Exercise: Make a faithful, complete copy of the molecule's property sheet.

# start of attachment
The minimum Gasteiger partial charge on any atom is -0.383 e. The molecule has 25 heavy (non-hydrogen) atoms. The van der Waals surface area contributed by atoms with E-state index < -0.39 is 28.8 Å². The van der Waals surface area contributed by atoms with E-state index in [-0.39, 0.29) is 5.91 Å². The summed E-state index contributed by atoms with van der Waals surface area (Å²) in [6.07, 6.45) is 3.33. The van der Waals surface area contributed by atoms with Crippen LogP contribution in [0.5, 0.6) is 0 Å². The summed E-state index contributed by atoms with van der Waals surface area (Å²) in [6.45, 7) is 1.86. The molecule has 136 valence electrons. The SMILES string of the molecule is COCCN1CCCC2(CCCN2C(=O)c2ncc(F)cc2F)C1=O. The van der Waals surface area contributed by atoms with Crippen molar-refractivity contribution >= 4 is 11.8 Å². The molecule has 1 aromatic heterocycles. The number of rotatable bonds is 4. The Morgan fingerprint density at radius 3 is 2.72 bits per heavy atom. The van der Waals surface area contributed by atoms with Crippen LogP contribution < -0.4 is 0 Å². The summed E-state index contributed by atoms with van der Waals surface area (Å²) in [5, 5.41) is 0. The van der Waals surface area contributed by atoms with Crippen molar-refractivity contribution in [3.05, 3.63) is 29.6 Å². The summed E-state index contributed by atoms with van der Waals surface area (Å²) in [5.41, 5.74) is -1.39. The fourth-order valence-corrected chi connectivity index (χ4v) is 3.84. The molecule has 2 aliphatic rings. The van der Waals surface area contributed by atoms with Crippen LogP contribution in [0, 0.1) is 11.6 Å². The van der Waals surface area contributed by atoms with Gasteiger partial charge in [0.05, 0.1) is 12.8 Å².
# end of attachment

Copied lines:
The minimum Gasteiger partial charge on any atom is -0.383 e. The molecule has 25 heavy (non-hydrogen) atoms. The van der Waals surface area contributed by atoms with E-state index < -0.39 is 28.8 Å². The van der Waals surface area contributed by atoms with E-state index in [-0.39, 0.29) is 5.91 Å². The summed E-state index contributed by atoms with van der Waals surface area (Å²) in [6.07, 6.45) is 3.33. The van der Waals surface area contributed by atoms with Crippen LogP contribution in [0.5, 0.6) is 0 Å². The summed E-state index contributed by atoms with van der Waals surface area (Å²) in [6.45, 7) is 1.86. The molecule has 136 valence electrons. The SMILES string of the molecule is COCCN1CCCC2(CCCN2C(=O)c2ncc(F)cc2F)C1=O. The van der Waals surface area contributed by atoms with Crippen molar-refractivity contribution >= 4 is 11.8 Å². The molecule has 1 aromatic heterocycles. The number of rotatable bonds is 4. The Morgan fingerprint density at radius 3 is 2.72 bits per heavy atom. The van der Waals surface area contributed by atoms with Crippen LogP contribution < -0.4 is 0 Å². The summed E-state index contributed by atoms with van der Waals surface area (Å²) in [5, 5.41) is 0. The van der Waals surface area contributed by atoms with Crippen molar-refractivity contribution in [3.05, 3.63) is 29.6 Å². The summed E-state index contributed by atoms with van der Waals surface area (Å²) in [5.41, 5.74) is -1.39. The fourth-order valence-corrected chi connectivity index (χ4v) is 3.84. The molecule has 2 aliphatic rings. The van der Waals surface area contributed by atoms with Crippen LogP contribution in [0, 0.1) is 11.6 Å². The van der Waals surface area contributed by atoms with Gasteiger partial charge in [0.05, 0.1) is 12.8 Å².